Sometimes her complaints about the men who have failed her sound petulant, but the appearance of petulance is one of the prices of liberation. If this has none of the ingratiating ease of Blue, that's because Mitchell has smartened up--she's more wary, more cynical. Perhaps as a result, the music, which takes on classical colors from Tom Scott's woodwinds and Bobby Notkoff's chamber strings, is more calculated. Where the pretty swoops of her voice used to sound like a semiconscious parody of the demands placed on all female voices and all females, these sinuous, complex melodies have been composed to her vocal contours with palpable forethought. They reward stubborn attention with almost hypnotic appeal. A (

Friday, April 18, 2003

Robert Christgau Word of the Day

o•li•o n. pl. o•li•os

  1. A heavily spiced stew of meat, vegetables, and chickpeas.
  2. a. A mixture or medley; a hodgepodge.
    b. A collection of various artistic or literary works or musical pieces; a miscellany.
  3. Vaudeville or musical entertainment presented between the acts of a burlesque or minstrel show.


The Band The Last Waltz [Warner Bros., 1978]

The movie improves when you can't see it--Robbie Robertson and friends don't play anywhere near as smug as they look (or talk). And for an olio featuring eleven guest vocalists and a studio "suite," the soundtrack is remarkably coherent. The four new Band tunes are nothing special, but everybody lays into the oldies. The blues sequence--beefed up by Toussaint's horns, Butterfield's harp, Muddy's pipes, and a blistering if messy Robertson-Clapton duet--is a small landmark, Morrison and Young are worth going back to, and Dylan's "Baby Let Me Follow You Down" is spunky enough to make up for "Forever Young." Not only that, Joni Mitchell and Neil Diamond are on the same side. Bet this ages a lot better than Woodstock--in a way, it already has. B+ (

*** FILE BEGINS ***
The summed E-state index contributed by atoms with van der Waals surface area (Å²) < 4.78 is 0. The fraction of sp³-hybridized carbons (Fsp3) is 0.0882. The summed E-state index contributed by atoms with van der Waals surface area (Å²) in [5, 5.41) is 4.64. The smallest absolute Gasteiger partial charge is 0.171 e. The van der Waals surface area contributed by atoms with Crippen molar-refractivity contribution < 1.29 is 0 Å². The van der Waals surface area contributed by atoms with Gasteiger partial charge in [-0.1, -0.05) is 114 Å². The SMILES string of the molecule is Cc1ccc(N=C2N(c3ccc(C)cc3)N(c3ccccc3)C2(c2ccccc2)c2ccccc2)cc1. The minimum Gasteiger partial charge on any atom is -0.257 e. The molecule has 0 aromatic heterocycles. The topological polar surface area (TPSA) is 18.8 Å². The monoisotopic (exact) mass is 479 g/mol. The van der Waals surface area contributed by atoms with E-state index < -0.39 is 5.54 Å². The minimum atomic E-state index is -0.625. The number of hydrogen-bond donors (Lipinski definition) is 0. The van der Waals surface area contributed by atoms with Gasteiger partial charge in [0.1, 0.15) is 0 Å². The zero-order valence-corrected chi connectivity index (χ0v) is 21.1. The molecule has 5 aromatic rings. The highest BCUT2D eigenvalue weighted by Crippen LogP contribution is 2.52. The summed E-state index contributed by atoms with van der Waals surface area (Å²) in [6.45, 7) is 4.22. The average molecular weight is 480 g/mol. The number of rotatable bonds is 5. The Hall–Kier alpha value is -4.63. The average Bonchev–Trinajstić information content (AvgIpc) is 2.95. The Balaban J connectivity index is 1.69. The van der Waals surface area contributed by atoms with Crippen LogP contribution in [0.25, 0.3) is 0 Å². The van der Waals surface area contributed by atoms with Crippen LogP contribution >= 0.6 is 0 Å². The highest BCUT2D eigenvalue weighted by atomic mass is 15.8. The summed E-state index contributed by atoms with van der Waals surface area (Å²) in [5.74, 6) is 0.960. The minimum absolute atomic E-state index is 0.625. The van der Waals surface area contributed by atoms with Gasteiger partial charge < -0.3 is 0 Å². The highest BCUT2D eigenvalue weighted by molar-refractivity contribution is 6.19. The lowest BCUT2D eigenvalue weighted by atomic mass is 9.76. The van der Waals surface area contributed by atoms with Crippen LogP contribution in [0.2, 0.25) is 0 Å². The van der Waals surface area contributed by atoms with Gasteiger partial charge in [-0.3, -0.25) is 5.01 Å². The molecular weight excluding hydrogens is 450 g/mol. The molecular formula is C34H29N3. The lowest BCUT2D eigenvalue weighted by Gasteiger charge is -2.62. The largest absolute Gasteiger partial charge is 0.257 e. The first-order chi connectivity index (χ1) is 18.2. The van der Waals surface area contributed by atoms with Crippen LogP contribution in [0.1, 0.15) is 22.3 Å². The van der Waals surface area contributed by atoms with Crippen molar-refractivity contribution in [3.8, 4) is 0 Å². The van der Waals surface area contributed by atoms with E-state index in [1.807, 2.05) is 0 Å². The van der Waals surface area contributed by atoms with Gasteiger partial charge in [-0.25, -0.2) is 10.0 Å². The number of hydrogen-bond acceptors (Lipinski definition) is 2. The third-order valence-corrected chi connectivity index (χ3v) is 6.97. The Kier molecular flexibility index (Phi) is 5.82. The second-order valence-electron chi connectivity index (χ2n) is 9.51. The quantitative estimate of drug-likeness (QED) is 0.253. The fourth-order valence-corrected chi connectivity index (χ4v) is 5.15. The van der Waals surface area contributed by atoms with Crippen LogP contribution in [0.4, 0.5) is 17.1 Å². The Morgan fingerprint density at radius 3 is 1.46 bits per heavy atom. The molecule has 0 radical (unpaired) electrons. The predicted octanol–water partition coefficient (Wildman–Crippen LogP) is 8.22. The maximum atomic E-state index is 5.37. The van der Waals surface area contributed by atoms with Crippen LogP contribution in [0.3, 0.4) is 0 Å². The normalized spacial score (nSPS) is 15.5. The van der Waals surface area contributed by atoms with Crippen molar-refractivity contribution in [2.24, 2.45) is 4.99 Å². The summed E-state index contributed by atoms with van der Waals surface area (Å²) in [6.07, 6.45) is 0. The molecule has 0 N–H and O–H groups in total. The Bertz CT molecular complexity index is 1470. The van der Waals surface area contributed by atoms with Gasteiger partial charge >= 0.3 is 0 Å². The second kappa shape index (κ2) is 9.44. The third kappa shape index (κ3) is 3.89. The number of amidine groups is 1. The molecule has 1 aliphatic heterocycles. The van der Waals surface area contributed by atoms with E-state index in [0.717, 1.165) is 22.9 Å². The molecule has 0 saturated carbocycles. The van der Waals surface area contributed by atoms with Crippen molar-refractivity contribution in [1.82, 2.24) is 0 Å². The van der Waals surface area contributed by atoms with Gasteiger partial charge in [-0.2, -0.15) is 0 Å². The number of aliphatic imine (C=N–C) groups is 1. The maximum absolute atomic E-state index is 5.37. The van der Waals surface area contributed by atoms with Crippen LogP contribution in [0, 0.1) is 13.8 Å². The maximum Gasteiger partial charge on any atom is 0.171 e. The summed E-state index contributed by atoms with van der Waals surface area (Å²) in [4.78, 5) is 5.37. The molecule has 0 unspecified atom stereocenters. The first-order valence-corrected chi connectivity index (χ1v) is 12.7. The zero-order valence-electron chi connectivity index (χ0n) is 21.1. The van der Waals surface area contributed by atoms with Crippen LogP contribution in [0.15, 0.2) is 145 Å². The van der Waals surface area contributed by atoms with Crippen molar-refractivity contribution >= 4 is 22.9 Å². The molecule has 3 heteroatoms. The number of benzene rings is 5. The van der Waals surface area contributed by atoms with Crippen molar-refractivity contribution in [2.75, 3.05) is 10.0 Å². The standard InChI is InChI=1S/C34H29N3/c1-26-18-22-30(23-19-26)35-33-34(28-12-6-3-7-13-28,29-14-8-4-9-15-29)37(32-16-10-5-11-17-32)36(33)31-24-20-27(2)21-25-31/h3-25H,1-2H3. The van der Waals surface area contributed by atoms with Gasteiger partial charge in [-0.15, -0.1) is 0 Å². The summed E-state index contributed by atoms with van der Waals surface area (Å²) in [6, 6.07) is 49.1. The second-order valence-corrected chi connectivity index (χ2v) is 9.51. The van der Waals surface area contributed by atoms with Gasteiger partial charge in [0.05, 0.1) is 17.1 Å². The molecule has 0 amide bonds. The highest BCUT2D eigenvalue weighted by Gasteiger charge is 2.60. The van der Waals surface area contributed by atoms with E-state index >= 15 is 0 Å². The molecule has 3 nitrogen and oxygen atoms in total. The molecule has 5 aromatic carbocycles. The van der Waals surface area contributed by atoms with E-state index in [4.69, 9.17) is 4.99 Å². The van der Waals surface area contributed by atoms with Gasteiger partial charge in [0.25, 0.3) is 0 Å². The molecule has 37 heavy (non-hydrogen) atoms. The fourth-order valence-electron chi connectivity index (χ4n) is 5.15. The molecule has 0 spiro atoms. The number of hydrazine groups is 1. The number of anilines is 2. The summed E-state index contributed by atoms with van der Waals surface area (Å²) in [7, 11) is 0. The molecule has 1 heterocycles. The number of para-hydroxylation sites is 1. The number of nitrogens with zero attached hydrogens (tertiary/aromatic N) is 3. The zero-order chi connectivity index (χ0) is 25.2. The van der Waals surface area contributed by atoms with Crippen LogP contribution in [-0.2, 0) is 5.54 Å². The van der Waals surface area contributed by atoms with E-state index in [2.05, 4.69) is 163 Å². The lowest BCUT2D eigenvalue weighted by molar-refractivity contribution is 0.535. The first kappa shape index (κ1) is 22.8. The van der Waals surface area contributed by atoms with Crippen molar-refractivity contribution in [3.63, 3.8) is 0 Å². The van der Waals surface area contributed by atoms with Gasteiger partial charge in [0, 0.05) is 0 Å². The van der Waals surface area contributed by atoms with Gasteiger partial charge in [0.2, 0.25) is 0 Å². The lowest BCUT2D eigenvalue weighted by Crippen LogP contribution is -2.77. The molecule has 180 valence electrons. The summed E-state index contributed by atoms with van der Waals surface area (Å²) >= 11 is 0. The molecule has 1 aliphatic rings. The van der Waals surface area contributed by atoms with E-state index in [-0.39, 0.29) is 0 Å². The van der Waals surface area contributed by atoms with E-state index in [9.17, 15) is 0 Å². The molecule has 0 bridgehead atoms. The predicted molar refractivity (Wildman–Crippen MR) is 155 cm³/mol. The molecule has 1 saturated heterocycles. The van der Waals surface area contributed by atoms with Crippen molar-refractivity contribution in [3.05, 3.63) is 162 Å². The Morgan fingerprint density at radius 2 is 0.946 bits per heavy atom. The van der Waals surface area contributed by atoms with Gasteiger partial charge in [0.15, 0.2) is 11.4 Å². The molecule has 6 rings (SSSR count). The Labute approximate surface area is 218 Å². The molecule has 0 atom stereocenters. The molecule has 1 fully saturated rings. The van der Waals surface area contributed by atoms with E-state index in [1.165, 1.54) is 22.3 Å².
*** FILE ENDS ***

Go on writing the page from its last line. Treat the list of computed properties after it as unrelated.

Hey Felix, would you mind appending that comment you sent me to this message? It was very well written and I think Pablo at least should take a look at it.

There's a certain mode of Roman Catholic argumentation made popular by Newman's Essay on the Development of Christian Doctrine which seems to me ass-backwards. Schematically it looks like this:

  1. We know doctrine X.
  2. We cannot know doctrine X unless the Roman Catholic Church is infallible.
  3. Therefore the RCC is infallible.

Usual tokens of X include Trinitarianism, Chalcedonian Christology, the canon of scripture, and the normativeness of monogamy. So Newman tries to make the Bible and the Fathers ambiguous on the divinity of Christ, hoping his (largely Anglican) readers will get worried and hide under the Pope's wings as the only refuge from Arianism. It's interesting, by the way, that at the time of its publication the Essay was very poorly received by conservative Roman Catholics like Orestes Brownson, because the usual view up to that point was that Catholic doctrine had been handed down in toto since 33 A.D. through the apostolic succession of bishops.